Oil prices climbed on Monday morning after OPEC+ resolved on Sunday to stay the course on oil production cuts ahead of the implementation of a $60 price cap on Russian-origin crude oil negotiated by the EU, the G7, and Australia. OPEC+ had earlier agreed to cut output by two million bpd, about two per cent of world demand, from November until the end of 2023.
Still, oil prices are down more than 30% from their 52-week highs while, curiously, the energy sector is within just four percent of its high. Indeed, over the past two months, the energy sector’s leading benchmark, the Energy Select Sector SPDR Fund (NYSEARCA: XLE), has climbed 34% while average crude spot prices have declined 18%. This is a notable divergence because the correlation between the two over the past five years is 77% and 69% over the past decade.
According to Bespoke Investment Group via the Wall Street Journal, the current split marks the first time since 2006 that the oil and gas sector has traded within 3% of a 52-week high while the WTI price retreated more than 25% from its respective 52-week high. It’s also only the fifth such divergence since 1990.
David Rosenberg, founder of independent research firm Rosenberg Research & Associates Inc, has outlined 5 key reasons why energy stocks remain a buy despite oil prices failing to make any major gains over the past couple of months.
#1. Favorable Valuations
Energy stocks remain cheap despite the huge runup. Not only has the sector widely outperformed the market, but companies within this sector remain relatively cheap, undervalued, and come with above-average projected earnings growth.
Rosenberg has analyzed PE ratios by energy stocks by looking at historical data since 1990 and found that, on average, the sector ranks in just its 27th percentile historically. In contrast, the S&P 500 sits in its 71st percentile despite the deep selloff that happened earlier in the year.
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Some of the cheapest oil and gas stocks right now include Ovintiv Inc. (NYSE: OVV) with a PE ratio of 6.09; Civitas Resources, Inc. (NYSE: CIVI) with a PE ratio of 4.87, Enerplus Corporation (NYSE: ERF)(TSX: ERF) has PE ratio of 5.80, Occidental Petroleum Corporation (NYSE: OXY) has a PE ratio of 7.09 while Canadian Natural Resources Limited (NYSE: CNQ) has a PE ratio of 6.79.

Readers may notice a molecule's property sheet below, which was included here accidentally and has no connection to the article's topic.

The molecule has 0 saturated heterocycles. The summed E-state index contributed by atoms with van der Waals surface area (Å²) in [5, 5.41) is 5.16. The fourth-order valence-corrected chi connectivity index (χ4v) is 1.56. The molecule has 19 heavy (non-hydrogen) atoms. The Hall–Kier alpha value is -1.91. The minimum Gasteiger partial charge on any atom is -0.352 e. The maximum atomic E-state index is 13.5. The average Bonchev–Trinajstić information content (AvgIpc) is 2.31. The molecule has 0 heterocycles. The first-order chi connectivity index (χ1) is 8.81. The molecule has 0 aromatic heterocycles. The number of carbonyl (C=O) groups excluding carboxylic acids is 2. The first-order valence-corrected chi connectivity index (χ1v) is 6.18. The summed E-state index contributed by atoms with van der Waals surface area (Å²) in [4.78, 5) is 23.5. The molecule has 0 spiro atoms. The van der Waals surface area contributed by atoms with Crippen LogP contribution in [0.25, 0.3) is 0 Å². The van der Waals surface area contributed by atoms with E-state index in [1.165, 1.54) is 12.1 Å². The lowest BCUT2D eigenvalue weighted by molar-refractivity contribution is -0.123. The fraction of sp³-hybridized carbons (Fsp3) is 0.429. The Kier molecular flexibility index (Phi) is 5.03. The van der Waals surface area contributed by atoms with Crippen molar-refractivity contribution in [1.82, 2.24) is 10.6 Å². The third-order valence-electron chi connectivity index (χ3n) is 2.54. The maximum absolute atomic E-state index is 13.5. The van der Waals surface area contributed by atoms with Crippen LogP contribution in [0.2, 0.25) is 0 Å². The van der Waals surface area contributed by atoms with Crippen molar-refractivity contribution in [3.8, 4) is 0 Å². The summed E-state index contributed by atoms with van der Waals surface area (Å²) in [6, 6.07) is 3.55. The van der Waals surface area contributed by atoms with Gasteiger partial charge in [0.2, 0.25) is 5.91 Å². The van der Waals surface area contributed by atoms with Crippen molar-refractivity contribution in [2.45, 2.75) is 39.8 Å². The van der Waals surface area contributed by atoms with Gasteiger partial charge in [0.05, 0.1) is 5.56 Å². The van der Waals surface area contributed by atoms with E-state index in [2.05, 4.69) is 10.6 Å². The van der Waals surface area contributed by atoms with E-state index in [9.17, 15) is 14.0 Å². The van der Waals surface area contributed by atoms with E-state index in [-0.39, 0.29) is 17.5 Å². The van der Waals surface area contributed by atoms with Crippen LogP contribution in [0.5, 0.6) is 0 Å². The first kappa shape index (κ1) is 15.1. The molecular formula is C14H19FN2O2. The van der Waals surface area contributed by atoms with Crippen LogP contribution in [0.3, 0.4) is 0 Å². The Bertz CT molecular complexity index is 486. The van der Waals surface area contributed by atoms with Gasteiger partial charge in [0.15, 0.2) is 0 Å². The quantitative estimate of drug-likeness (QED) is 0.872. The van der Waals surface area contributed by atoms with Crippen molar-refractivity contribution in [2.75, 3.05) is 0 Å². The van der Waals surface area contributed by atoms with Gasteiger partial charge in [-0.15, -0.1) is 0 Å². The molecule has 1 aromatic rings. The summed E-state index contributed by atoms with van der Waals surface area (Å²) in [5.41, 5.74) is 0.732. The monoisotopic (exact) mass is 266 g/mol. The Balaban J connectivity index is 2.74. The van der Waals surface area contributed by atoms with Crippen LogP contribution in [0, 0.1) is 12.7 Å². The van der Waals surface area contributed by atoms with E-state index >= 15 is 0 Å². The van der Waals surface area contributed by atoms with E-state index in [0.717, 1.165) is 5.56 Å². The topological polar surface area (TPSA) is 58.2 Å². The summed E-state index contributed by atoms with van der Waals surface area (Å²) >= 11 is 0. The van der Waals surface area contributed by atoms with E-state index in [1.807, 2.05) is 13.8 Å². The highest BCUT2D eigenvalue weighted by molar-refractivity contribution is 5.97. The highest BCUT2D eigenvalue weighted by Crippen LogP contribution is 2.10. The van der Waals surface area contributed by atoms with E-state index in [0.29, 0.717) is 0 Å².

#2. Robust Earnings
Strong earnings by energy companies are a big reason why investors are still flocking to oil stocks.
Third quarter earnings season is nearly over, but so far it’s shaping up to be better-than-feared. According to FactSet’s earnings insights, for Q3 2022, 94% of S&P 500 companies have reported Q3 2022 earnings, of which 69% have reported a positive EPS surprise and 71% have reported a positive revenue surprise.
The Energy sector has reported the highest earnings growth of all eleven sectors at 137.3% vs. 2.2% average by the S&P 500. At the sub-industry level, all five sub-industries in the sector reported a year-over-year increase in earnings: Oil & Gas Refining & Marketing (302%), Integrated Oil & Gas (138%), Oil & Gas Exploration & Production (107%), Oil & Gas Equipment & Services (91%), and Oil & Gas Storage & Transportation (21%). Energy is also the sector that has most companies beating Wall Street estimates at 81%. The positive revenue surprises reported by Marathon Petroleum ($47.2 billion vs. $35.8 billion), Exxon Mobil ($112.1 billion vs. $104.6 billion), Chevron ($66.6 billion vs. $57.4 billion), Valero Energy ($42.3 billion vs. $40.1billion), and Phillips 66 ($43.4 billion vs. $39.3 billion) were significant contributors to the increase in the revenue growth rate for the index since September 30.